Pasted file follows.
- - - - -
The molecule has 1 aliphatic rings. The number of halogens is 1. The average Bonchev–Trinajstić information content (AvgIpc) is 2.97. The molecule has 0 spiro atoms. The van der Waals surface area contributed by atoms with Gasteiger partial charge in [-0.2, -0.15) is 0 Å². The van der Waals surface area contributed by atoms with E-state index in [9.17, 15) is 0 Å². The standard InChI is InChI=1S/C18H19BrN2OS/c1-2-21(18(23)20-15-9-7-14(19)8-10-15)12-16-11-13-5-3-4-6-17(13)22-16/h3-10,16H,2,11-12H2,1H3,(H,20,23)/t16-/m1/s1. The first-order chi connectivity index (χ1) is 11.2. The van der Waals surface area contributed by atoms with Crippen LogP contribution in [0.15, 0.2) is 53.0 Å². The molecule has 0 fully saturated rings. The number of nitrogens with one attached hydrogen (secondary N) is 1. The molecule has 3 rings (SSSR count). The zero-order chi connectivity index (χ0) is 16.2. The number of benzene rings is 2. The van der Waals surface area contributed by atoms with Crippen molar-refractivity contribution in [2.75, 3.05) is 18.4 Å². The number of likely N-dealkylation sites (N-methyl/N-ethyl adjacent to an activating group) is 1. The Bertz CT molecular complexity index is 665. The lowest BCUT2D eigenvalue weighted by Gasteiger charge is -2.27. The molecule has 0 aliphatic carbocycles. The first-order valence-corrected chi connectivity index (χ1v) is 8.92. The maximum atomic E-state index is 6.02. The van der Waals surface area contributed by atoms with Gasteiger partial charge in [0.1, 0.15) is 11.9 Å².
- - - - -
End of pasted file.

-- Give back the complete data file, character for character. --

The molecule has 1 aliphatic rings. The number of halogens is 1. The average Bonchev–Trinajstić information content (AvgIpc) is 2.97. The molecule has 0 spiro atoms. The van der Waals surface area contributed by atoms with Gasteiger partial charge in [-0.2, -0.15) is 0 Å². The van der Waals surface area contributed by atoms with E-state index in [9.17, 15) is 0 Å². The standard InChI is InChI=1S/C18H19BrN2OS/c1-2-21(18(23)20-15-9-7-14(19)8-10-15)12-16-11-13-5-3-4-6-17(13)22-16/h3-10,16H,2,11-12H2,1H3,(H,20,23)/t16-/m1/s1. The first-order chi connectivity index (χ1) is 11.2. The van der Waals surface area contributed by atoms with Crippen LogP contribution in [0.15, 0.2) is 53.0 Å². The molecule has 0 fully saturated rings. The number of nitrogens with one attached hydrogen (secondary N) is 1. The molecule has 3 rings (SSSR count). The zero-order chi connectivity index (χ0) is 16.2. The number of benzene rings is 2. The van der Waals surface area contributed by atoms with Crippen molar-refractivity contribution in [2.75, 3.05) is 18.4 Å². The number of likely N-dealkylation sites (N-methyl/N-ethyl adjacent to an activating group) is 1. The Bertz CT molecular complexity index is 665. The lowest BCUT2D eigenvalue weighted by Gasteiger charge is -2.27. The molecule has 0 aliphatic carbocycles. The first-order valence-corrected chi connectivity index (χ1v) is 8.92. The maximum atomic E-state index is 6.02. The van der Waals surface area contributed by atoms with Gasteiger partial charge in [0.1, 0.15) is 11.9 Å².